Published on : Wednesday, January 15, 2014
According to observers, East African Affairs, Commerce and Tourism Cabinet Secretary Phyllis Kandie’s plan to increase the number of tourists visiting the country from 1.8 million to three million by 2017 may be ambitious but it is feasible. All her ministry needs to meet the target is an improved security environment and a better targeted marketing and sales strategy.
The bigger challenge might, however, arise from closer home — the dilapidated state of the requisite infrastructure. The roads in many game reserves and lodges should attract reater attention than they seem to have done in the past. People living along these roads should also be vigorously discouraged from the creeping habit of holding motorists — including tourists — to ransom whenever they have local grievances they want the authorities to address. Quality issues If this leads to arresting and taking to court the unruly mobs who block highways, so be it. But, perhaps, the greater challenge that requires concerted efforts is the apparent dearth of quality accommodation in the game parks and cities like Nairobi, Mombasa and Kisumu.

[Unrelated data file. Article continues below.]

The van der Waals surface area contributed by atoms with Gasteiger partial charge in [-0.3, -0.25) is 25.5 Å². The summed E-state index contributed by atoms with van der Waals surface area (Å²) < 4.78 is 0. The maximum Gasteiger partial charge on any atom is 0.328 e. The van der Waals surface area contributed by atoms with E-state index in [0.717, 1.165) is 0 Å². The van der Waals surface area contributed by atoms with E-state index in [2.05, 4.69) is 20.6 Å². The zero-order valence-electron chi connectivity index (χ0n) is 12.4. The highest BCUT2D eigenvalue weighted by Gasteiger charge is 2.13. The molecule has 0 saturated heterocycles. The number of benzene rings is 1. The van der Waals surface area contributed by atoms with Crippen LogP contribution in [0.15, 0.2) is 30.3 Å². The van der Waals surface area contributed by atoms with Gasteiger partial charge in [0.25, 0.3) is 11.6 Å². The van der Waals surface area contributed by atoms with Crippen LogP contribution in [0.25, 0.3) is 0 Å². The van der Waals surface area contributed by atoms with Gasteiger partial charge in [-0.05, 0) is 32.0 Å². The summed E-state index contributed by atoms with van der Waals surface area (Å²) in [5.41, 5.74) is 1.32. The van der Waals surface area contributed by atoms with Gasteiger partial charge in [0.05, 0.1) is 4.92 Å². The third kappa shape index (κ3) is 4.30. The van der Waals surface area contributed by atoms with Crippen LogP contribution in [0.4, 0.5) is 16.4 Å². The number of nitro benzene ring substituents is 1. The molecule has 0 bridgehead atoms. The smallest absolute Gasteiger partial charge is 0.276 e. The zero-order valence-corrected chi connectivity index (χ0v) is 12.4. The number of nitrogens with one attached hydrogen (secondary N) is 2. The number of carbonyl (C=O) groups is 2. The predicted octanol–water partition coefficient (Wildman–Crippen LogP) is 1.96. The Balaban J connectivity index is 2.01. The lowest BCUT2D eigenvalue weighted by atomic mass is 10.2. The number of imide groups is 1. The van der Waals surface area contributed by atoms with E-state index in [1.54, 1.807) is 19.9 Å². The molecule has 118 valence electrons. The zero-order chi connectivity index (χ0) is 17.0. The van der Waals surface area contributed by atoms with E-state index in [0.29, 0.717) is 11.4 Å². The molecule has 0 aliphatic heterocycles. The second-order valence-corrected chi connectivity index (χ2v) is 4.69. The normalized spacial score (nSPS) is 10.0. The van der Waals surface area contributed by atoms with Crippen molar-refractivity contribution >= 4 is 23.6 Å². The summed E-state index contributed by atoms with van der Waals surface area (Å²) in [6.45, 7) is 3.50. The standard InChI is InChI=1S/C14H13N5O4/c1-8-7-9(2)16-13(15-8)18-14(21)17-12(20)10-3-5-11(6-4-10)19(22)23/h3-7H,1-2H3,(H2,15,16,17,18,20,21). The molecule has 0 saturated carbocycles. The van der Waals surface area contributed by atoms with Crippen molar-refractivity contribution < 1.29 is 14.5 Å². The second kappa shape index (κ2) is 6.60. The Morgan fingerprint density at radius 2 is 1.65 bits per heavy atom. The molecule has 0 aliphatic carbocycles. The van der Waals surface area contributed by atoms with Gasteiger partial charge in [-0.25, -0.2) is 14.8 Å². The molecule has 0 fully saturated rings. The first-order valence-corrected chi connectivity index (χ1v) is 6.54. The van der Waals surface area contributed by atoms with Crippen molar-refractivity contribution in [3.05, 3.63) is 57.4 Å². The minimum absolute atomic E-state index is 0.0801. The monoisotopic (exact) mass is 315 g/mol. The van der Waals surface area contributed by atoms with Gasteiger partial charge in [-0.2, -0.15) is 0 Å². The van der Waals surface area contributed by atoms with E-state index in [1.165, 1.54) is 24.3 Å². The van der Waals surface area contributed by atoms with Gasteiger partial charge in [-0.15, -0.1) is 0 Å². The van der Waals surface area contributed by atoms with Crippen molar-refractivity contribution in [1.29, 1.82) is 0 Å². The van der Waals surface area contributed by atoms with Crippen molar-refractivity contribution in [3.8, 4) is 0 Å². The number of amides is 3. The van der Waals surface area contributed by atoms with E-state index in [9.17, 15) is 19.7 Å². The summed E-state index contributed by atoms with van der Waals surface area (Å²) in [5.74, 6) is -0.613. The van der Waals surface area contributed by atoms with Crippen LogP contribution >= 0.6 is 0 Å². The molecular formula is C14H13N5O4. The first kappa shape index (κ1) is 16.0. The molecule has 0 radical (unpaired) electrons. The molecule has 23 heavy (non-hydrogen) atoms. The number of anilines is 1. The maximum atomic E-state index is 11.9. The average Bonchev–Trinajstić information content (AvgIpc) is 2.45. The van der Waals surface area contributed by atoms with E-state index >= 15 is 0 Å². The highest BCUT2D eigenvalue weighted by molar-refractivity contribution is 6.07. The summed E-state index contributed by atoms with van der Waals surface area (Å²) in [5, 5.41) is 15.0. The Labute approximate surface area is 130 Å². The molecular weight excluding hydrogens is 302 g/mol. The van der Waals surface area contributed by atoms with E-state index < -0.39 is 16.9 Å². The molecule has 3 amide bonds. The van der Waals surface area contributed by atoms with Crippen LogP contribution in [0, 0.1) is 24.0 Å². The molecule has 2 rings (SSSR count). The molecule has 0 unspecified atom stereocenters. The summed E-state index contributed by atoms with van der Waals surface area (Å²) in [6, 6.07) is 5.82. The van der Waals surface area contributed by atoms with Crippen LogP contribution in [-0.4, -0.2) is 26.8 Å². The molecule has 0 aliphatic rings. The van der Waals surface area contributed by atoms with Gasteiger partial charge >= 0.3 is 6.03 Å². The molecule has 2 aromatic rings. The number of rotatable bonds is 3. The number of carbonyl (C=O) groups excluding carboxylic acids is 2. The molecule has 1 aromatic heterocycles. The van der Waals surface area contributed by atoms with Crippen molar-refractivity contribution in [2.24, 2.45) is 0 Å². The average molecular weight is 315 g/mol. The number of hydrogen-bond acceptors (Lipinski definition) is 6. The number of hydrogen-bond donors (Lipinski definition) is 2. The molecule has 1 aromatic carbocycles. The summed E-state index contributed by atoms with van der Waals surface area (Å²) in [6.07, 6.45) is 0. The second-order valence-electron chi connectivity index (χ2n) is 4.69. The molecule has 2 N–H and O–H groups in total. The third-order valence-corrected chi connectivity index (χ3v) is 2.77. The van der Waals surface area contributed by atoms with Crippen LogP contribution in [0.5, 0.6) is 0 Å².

This scarcity is felt every time there is a major conference or convention. Indeed, there is anecdotal evidence that some global conference organisers, at times, bypass Kenya in favour of South Africa simply because of fears that the country does not have the capacity to host a large number of people simultaneously.
To remedy this situation, the ministry may have to adopt some confidence building measures that will encourage investors to shift their attention into the sector. The ministry could also dust off the Kenya Tourist Development Corporation to assist new investors get a foothold in the sector.
But, in the meantime, the quick win could be to set up mechanisms that would draw owners of idle homes in the cities and their environs to open them for tourists.
Tags: East African tourism